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A History of the French Novel, Vol. 1

Sidenote Analysis of La Demoiselle Cavaliere


Nevertheless,

_Les Cent Nouvelles Nouvelles_ is a book of great interest and value, despite serious defects due to its time generally and to its place in the history of fiction in particular. Its obscenity, on which even Sir Walter Scott, the least censorious or prudish-prurient of men, and with Southey, the great witness against false squeamishness, has been severe,[81] is unfortunately undeniable. But it is to be doubted whether Sir Walter knew much of the _fabliaux_; if he had he would have seen first, that this sort of thing had become an almost indispensable fashion in the short story, and secondly, that there is here considerable improvement on the _fabliaux_ themselves, there being much less mere schoolboy crudity of dirty detail and phrase, though the situations may remain the same. It suffers occasionally from the heavy and rhetorical style which beset all European literature (except Italian, which itself did not wholly escape) in the fifteenth century. But still one can see in it that improvement of narrative method and diction which has been referred to: and occasionally, amid the crowd of tricky wives, tricked husbands, too obliging and too hardly treated chambermaids, ribald priests and monks, and the like, one comes across quite different things and persons, which are, as the phrase goes, almost startlingly modern, with a mixture of the _un_modern heightening the appeal. One of the most striking of these--not very likely to be detected or suspected by a careless reader under its
sub-title of "La Demoiselle Cavaliere," and by no means fully summarised in the quaint short argument which is in all cases subjoined--may be briefly analysed.

[Sidenote: Analysis of "La Demoiselle Cavaliere".]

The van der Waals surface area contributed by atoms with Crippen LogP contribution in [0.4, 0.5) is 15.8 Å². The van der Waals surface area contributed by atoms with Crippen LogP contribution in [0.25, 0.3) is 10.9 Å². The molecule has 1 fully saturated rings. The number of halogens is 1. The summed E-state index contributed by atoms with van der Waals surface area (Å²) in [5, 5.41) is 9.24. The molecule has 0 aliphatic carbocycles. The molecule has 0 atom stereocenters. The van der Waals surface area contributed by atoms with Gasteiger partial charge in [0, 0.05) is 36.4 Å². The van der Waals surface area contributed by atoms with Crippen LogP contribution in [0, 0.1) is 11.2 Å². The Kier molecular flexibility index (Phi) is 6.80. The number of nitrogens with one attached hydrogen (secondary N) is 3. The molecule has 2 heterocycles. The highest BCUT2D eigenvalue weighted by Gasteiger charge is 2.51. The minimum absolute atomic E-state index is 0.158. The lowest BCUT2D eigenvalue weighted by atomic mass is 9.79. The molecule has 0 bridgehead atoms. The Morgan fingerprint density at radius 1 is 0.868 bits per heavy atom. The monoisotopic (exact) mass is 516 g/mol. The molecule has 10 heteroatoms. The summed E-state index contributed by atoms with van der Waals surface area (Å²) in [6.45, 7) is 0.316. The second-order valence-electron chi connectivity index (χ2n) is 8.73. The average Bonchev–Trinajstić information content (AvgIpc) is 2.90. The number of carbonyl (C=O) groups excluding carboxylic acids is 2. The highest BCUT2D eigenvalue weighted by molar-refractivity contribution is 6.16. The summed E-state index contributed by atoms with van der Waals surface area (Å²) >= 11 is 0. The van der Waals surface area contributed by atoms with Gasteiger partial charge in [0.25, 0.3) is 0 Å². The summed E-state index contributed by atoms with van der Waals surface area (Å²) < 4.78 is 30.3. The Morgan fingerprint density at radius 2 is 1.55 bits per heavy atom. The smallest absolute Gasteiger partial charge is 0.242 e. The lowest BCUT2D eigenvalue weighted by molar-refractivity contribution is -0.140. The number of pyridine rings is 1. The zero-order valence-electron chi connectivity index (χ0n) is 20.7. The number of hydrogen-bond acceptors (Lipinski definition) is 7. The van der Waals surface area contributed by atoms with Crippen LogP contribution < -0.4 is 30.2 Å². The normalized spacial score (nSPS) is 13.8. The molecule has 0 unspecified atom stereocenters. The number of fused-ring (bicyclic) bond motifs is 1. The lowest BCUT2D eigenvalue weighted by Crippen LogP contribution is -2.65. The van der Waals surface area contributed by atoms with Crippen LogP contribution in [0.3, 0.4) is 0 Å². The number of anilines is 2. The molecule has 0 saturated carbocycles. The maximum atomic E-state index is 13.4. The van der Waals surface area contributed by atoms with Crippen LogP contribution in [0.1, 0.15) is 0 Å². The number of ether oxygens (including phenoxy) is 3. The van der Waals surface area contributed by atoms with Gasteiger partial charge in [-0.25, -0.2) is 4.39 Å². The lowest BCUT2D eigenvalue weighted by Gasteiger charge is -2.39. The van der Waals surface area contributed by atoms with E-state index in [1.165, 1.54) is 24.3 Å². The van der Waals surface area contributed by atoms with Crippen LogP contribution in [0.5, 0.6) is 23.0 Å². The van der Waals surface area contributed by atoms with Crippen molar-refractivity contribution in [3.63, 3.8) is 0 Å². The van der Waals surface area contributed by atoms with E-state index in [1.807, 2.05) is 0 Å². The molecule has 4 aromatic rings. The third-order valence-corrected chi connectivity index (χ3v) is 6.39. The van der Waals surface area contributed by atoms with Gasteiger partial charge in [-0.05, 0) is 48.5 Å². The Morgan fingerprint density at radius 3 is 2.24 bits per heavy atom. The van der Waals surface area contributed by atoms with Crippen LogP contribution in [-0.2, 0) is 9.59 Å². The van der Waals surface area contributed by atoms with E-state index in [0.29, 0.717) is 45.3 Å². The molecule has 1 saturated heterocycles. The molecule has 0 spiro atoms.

In one of the great baronial households of Brabant there lived, after the usual condition of gentle servitude, a youth named Gerard, who fell in love, after quite honourable and seemly fashion, with Katherine, the daughter of the house--a fact which, naturally, they thought known only to themselves, when, as naturally, everybody in the Court had become aware of it. "For the better prevention of scandal," an immediate marriage being apparently out of the question because of Gerard's inferiority in rank to his mistress, it is decided by the intervention of friends that Gerard shall take his leave of the Brabantine "family." There is a parting of the most laudable kind, in which Katherine bestows on her lover a ring, and a pledge that she will never marry any one else, and he responds suitably. Then he sets out, and on arriving at Bar has no difficulty in establishing himself in another great household. Katherine meanwhile is beset with suitors of the best rank and fortune; but will have nothing to say to any of them, till one day comes the formidable moment when a mediaeval father determines that his daughter shall marry a certain person, will she nill she. But if mediaeval fatherhood was arbitrary, mediaeval religion was supreme, and a demand to go on pilgrimage before an important change of life could hardly be refused. In fact, the parents, taking the proposal as a mere preliminary of obedience, consent joyfully, and offer a splendid suite of knights and damsels, "Nous lui baillerons ung tel gentilhomme et une telle demoiselle, Ysabeau et Marguerite et Jehanneton." But "no," says Mistress Katherine sagely. The road to St. Nicolas of Warengeville is not too safe for people travelling with a costly outfit and a train of women. Let her, dressed as a man, and a bastard uncle of hers (who is evidently the "Will Wimble"


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